Let’s take a moment for a quick experiment. Open your browser and search for the upcoming fixtures and recent results of the Springboks, Bafana Bafana and the Proteas. Log how long it took you to get those records.
Now, close all tabs and repeat, except this time for the women’s representatives of our three biggest sporting codes.
Contrast and compare.
Chances are the latter half of your experiment was not a fun experience. And you would have learned that information is surprisingly difficult to come across.
Two digital team members at the Mail & Guardian, people who should have no difficulty navigating the internet, did the exercise. The men’s fixtures were found in a virtual snap at less than 10 seconds for every code. But it took them anything from double the time to more than a minute to find the women’s counterparts.This was despite the fact that in a few days Banyana were to play in the Cosafa Cup final, which they would win, and the Protea women had just embarked on a tour in Barbados.
The South African Women’s T20 cricket team (Gallo)
So what does that mean?
That inequality exists between our male and female teams is far from breaking news to anyone. We are regularly reminded that there are major differences in the way funding and media coverage are dished out. But this is something different — something slightly more nuanced.
It is a symptom of apathy; an attitude we would need to change before we can dream of solving those major issues that plague our sport.
In 2018, there are no excuses for failing to present well-laid out, easy-to-find material on our country’s women stars. No one can force the media to change the patterns of who they follow but sports federations have a responsibility to set an example by, for example, ensuring the material is easily available online.
In 1994, the department of sport and recreation was one of 324 signatories to the Brighton Declaration of Women and Sport, which was supposed to be a historic document for development of women in sport around the world.
“Resources, power and responsibility should be allocated fairly and without discrimination on the basis of sex,” it reads. “But such allocation should redress any inequitable balance in the benefits available to women and men.”
The disappointing manner in which the updates on our women’s teams are presented online raises two areas of concern.
Not a priority
A distinct marketing strategy has become synonymous with having a solid digital marketing plan. The M&G asked Samu Makhatini, the account associate director of media and digital at Kantar Milward Brown, to give her impressions of how those who are fulfilling the role of oversee rare presenting the women’s side of things.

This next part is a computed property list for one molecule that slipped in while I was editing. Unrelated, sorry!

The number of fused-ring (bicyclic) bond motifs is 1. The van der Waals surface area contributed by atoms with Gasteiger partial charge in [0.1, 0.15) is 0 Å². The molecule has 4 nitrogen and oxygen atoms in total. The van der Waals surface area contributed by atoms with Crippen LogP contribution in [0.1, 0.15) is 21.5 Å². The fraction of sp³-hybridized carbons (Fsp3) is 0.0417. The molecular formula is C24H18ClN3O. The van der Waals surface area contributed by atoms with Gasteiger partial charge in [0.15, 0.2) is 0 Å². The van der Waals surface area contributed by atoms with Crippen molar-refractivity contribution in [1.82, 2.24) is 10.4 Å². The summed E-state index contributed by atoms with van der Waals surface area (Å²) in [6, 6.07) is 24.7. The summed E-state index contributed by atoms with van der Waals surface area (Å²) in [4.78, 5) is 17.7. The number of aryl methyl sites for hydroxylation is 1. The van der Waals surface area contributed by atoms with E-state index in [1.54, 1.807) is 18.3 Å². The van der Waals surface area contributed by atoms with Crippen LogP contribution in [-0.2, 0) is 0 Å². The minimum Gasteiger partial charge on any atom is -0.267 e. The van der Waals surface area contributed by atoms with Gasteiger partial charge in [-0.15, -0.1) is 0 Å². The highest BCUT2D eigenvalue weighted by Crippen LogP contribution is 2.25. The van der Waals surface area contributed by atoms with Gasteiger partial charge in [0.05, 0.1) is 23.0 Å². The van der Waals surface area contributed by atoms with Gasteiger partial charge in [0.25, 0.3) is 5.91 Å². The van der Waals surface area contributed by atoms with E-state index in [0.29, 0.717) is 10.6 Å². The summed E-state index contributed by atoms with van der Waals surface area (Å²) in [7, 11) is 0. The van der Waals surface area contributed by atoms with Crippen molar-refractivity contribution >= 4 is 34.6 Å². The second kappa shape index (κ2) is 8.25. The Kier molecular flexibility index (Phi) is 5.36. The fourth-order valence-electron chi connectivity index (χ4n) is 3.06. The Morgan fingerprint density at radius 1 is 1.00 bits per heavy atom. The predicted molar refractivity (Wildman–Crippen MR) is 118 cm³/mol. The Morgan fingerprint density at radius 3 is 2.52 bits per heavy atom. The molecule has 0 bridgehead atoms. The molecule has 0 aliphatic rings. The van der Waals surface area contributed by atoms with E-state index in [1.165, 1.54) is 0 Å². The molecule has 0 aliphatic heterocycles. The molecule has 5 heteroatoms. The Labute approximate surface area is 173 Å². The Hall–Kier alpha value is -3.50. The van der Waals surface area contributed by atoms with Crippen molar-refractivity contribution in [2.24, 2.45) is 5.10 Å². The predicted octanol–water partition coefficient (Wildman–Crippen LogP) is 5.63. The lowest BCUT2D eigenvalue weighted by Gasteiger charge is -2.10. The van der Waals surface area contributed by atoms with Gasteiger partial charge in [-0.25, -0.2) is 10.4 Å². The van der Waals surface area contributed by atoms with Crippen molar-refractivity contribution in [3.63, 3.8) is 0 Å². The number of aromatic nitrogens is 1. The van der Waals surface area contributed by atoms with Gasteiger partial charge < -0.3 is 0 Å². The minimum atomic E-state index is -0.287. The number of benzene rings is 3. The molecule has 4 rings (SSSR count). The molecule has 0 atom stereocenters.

“The website is designed to highlight sports regarding men’s national team first, ahead of the women,” she said of the South African Football Association (Safa) website. But, “due to the Cosafa win, Banyana Banyana leads the Safa news section as expected”.
To its credit, it’s fairly easy to find the section with articles dedicated to coach Desiree Ellis’s side. Fixtures and results, though, are locked down at the bottom of the homepage and are harder to find.
SA Rugby is arguably the worst offender of the two. Although a link to “SA women” exists,the subsequent page has a news scroller at the top but is otherwise identical to the rest of site —populated with profiles on Elton Jantjies and some of his teammates and highlights and other aspects of the men’s game.
“This is a weird one because this is meant to be an SA women page but that [women’s’ rugby]content is just allocated to the top of the page and the rest is on the male SA rugby team,” says Makhatini.
As for the homepage, nothing is dedicated to the women’s game.
The front page of Cricket SA (CSA) has the best presentation of the three. There are easy drop-down menus that take you to a detailed team profile of the Women Proteas along with articles and a full list of upcoming games.
“By far the easiest website to find content about the women’s side of the sport. And by far the easiest website to find info on the team and fixtures,” Makhatini says.
Behind on the times
As much as CSA might lead the way in terms of its own offering, there is a discrepancy in the way Google presents its results.
Type in “Proteas” in the search engine and a neat little box will be the first thing to appear. In it will be a complete list of fixtures, news and even links to the last few dozen players to pull on the green shirt.
No such neat layout pops up for any of the women’s teams and this is one of the driving factors of why it’s so much easier to find out about their male counterparts.
“It’s a partnership that we have with Opta [a British-based sports analytics agency],” says Mich Atagana, the head of communications and public affairs for Google in South Africa. “So they have all the match fixtures and all the scores. So it’s just a content partnership.”
She explains that Google doesn’t own any of the data. They rely on third parties (Opta being one) agreeing to provide information that Google will present.
Somewhere along the line, updates on Banyana, Protea and Springbok women are getting lost. Atagana was unable to specify why it is that Google is not drawing data on the women’s sports except to say that it is clear there is no deal in place.
What is also apparent is that there is very little data Google can draw on to present certain aspects of women’s sports. What we have spoken about here is national teams; it may be flawed but try searching for women’s clubs and the frustration will be even greater.
Considering the litany of problems that plague our sports, digital representation seems a minuscule issue. Yet it is these details that set the tone for development.
Like everything, it starts at the bottom: if we are not able to resolve our very fixable issues, then the broader picture will remain blurred in the background.